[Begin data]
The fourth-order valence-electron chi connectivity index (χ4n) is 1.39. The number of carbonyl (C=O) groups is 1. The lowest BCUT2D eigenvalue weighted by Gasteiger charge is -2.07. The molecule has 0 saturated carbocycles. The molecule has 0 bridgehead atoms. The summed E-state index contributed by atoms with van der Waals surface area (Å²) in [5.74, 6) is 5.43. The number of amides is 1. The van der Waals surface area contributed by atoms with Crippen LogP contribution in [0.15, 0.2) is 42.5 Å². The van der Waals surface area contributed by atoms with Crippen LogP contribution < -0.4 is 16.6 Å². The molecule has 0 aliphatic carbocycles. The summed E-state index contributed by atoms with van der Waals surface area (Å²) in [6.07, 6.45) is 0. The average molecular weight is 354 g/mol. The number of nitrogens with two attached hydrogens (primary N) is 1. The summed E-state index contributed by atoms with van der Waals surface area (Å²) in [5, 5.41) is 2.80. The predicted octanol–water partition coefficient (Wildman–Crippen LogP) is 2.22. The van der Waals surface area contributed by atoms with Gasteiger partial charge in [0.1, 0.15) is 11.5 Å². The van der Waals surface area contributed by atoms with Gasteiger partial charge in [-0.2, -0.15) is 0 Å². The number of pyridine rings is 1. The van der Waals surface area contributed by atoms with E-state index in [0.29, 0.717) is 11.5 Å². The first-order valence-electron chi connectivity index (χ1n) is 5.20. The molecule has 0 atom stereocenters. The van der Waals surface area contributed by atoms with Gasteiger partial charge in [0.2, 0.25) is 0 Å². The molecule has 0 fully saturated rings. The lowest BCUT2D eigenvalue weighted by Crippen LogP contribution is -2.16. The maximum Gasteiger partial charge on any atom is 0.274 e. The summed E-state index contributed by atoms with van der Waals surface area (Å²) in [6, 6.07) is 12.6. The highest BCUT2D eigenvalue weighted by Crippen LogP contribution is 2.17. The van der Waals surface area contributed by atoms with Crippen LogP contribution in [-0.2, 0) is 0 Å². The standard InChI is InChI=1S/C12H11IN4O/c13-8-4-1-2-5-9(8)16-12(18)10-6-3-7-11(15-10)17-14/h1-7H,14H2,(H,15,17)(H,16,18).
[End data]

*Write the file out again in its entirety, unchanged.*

The fourth-order valence-electron chi connectivity index (χ4n) is 1.39. The number of carbonyl (C=O) groups is 1. The lowest BCUT2D eigenvalue weighted by Gasteiger charge is -2.07. The molecule has 0 saturated carbocycles. The molecule has 0 bridgehead atoms. The summed E-state index contributed by atoms with van der Waals surface area (Å²) in [5.74, 6) is 5.43. The number of amides is 1. The van der Waals surface area contributed by atoms with Crippen LogP contribution in [0.15, 0.2) is 42.5 Å². The van der Waals surface area contributed by atoms with Crippen LogP contribution < -0.4 is 16.6 Å². The molecule has 0 aliphatic carbocycles. The summed E-state index contributed by atoms with van der Waals surface area (Å²) in [6.07, 6.45) is 0. The average molecular weight is 354 g/mol. The number of nitrogens with two attached hydrogens (primary N) is 1. The summed E-state index contributed by atoms with van der Waals surface area (Å²) in [5, 5.41) is 2.80. The predicted octanol–water partition coefficient (Wildman–Crippen LogP) is 2.22. The van der Waals surface area contributed by atoms with Gasteiger partial charge in [0.1, 0.15) is 11.5 Å². The van der Waals surface area contributed by atoms with Gasteiger partial charge in [-0.2, -0.15) is 0 Å². The number of pyridine rings is 1. The van der Waals surface area contributed by atoms with E-state index in [0.29, 0.717) is 11.5 Å². The first-order valence-electron chi connectivity index (χ1n) is 5.20. The molecule has 0 atom stereocenters. The van der Waals surface area contributed by atoms with Gasteiger partial charge in [0.2, 0.25) is 0 Å². The molecule has 0 fully saturated rings. The lowest BCUT2D eigenvalue weighted by Crippen LogP contribution is -2.16. The maximum Gasteiger partial charge on any atom is 0.274 e. The summed E-state index contributed by atoms with van der Waals surface area (Å²) in [6, 6.07) is 12.6. The highest BCUT2D eigenvalue weighted by Crippen LogP contribution is 2.17. The van der Waals surface area contributed by atoms with Crippen LogP contribution in [-0.2, 0) is 0 Å². The standard InChI is InChI=1S/C12H11IN4O/c13-8-4-1-2-5-9(8)16-12(18)10-6-3-7-11(15-10)17-14/h1-7H,14H2,(H,15,17)(H,16,18).